To describe the fundamental concepts of development finance, the sources of funding, and the role of finance in supporting the new Sustainable Development Agenda and development generally. This includes, in particular, the increasing need for public resources to be used innovatively to mobilize and leverage the growing pools of private and commercial finance to meet the 17 SDGs.
Assignments focus multiple-choice questions on subjects that reinforce learning that should be derived from watching the required video talks and doing the core readings. A reflective assignment (500 words) is designed to encourage active learning by requiring participants to select a topic of importance to them and to write an opinion piece that is then peer-reviewed and posted for review and discussion by other participants.
Track 2 – Development Specialist
- Target Audience
This Track is suitable for anyone who works in the development field or considers development a special area of interest. That would include: official development partners (including officials of the MDBs, IMF, UN and its agencies, donor and client government ministries of finance, foreign affairs and development, and central banks), the private sector, foundations, civil society organizations, and academics, students and other experts concentrating on development issues. It is designed to delve more deeply into the Module subjects, as well as to allow participants to create networks of common interest with counterparts from around the world.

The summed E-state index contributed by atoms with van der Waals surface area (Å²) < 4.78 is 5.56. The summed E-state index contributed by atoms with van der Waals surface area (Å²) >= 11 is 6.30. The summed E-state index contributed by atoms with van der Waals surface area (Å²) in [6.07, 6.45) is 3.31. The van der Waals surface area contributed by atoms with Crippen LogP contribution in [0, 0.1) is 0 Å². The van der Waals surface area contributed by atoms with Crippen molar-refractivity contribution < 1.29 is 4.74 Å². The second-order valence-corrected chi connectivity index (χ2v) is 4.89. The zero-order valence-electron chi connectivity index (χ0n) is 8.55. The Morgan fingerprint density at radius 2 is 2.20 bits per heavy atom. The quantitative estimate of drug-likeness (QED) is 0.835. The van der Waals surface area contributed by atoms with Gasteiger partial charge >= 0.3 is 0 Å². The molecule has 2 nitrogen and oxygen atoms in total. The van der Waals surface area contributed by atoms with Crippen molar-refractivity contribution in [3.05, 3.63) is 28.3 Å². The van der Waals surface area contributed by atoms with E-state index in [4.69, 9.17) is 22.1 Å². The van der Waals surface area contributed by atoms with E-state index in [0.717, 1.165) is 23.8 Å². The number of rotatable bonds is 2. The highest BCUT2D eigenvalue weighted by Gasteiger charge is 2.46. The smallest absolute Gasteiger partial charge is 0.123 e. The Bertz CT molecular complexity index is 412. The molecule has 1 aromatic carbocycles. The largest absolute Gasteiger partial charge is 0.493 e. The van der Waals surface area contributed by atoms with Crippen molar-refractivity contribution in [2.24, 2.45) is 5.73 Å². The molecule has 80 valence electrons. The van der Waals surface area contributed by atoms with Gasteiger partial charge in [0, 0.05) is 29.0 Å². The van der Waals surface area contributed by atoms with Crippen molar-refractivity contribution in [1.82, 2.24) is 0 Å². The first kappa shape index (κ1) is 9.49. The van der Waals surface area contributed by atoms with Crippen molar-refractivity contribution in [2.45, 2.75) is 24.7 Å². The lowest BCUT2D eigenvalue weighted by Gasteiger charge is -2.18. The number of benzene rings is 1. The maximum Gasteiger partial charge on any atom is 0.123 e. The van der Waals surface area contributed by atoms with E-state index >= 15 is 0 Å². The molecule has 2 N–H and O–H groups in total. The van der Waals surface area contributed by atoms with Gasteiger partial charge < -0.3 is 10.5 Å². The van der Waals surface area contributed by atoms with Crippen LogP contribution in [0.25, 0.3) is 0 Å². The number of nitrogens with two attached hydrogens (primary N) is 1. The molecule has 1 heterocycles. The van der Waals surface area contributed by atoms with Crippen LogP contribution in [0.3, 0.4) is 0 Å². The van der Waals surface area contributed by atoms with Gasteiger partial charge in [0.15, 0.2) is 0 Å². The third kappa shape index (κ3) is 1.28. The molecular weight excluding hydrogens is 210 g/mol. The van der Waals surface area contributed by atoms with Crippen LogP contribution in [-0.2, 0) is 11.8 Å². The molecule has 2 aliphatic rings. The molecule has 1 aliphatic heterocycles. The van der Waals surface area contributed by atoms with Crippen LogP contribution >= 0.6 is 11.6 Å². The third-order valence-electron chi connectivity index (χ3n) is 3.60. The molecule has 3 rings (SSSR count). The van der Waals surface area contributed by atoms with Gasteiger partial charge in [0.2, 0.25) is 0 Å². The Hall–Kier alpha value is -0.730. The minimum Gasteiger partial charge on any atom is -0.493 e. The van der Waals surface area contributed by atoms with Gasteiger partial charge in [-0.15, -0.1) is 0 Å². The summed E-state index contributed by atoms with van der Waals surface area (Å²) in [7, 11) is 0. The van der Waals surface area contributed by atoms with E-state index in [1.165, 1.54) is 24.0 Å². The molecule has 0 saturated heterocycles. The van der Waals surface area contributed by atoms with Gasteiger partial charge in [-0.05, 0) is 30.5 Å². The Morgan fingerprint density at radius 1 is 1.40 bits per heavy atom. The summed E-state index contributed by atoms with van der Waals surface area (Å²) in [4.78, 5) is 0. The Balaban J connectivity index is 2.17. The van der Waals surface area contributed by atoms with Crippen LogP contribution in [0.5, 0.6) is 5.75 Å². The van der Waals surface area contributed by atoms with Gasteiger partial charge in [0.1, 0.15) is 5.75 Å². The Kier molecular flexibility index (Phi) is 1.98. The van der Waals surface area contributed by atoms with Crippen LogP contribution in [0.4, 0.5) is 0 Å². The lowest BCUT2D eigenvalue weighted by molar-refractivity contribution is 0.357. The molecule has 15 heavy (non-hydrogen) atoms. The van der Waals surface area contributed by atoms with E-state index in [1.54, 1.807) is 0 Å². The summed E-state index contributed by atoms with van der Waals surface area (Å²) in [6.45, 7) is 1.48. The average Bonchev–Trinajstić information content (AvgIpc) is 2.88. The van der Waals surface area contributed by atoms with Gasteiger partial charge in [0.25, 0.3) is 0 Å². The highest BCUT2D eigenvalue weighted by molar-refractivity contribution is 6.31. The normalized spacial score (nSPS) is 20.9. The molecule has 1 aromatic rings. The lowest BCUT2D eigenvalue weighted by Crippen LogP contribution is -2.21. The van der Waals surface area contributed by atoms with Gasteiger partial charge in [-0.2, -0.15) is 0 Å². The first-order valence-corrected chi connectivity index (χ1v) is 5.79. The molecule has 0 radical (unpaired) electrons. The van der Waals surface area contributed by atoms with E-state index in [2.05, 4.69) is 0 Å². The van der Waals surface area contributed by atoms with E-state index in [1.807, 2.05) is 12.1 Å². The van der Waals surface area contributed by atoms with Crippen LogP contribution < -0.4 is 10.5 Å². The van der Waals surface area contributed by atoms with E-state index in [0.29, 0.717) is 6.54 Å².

To describe the fundamental concepts of development finance, the sources of funding, and the role of finance in supporting the Sustainable Development Agenda and development generally. This includes, in particular, the increasing need for public resources to be used innovatively to mobilize and leverage the growing pools of private and commercial finance to meet the global goals.
Assignments focus multiple-choice questions on subjects that reinforce learning that should be derived from watching the required video talks and doing the core readings. A Digital Artifact assignment relevant to their context or work, either (i) describing a situation or issue of importance, or (ii) designing a financing solution or plan, using multimedia (anything but text), is meant to deepen the discussion and collective learning. The digital artifact will be peer-reviewed and posted for discussion by other participants. Participants will be encouraged to translate complicated concepts into simple or actionable ideas, in a style that could be understood by laypeople in their community.
Communicate and share resources via the course hash tag on Twitter #Fin4DevMOOC. Other hash tags you may want to monitor are #Fin4Dev, #SDGs, #post2015, #developmentfinance.
Related Twitter accounts to follow and/or monitor are: @SDgoals, @SustDev, @devfinancenews
- Demet Cabbar
- Julius Gwyer
- Susan McAdams
- Marco Scuriatti
- Scott White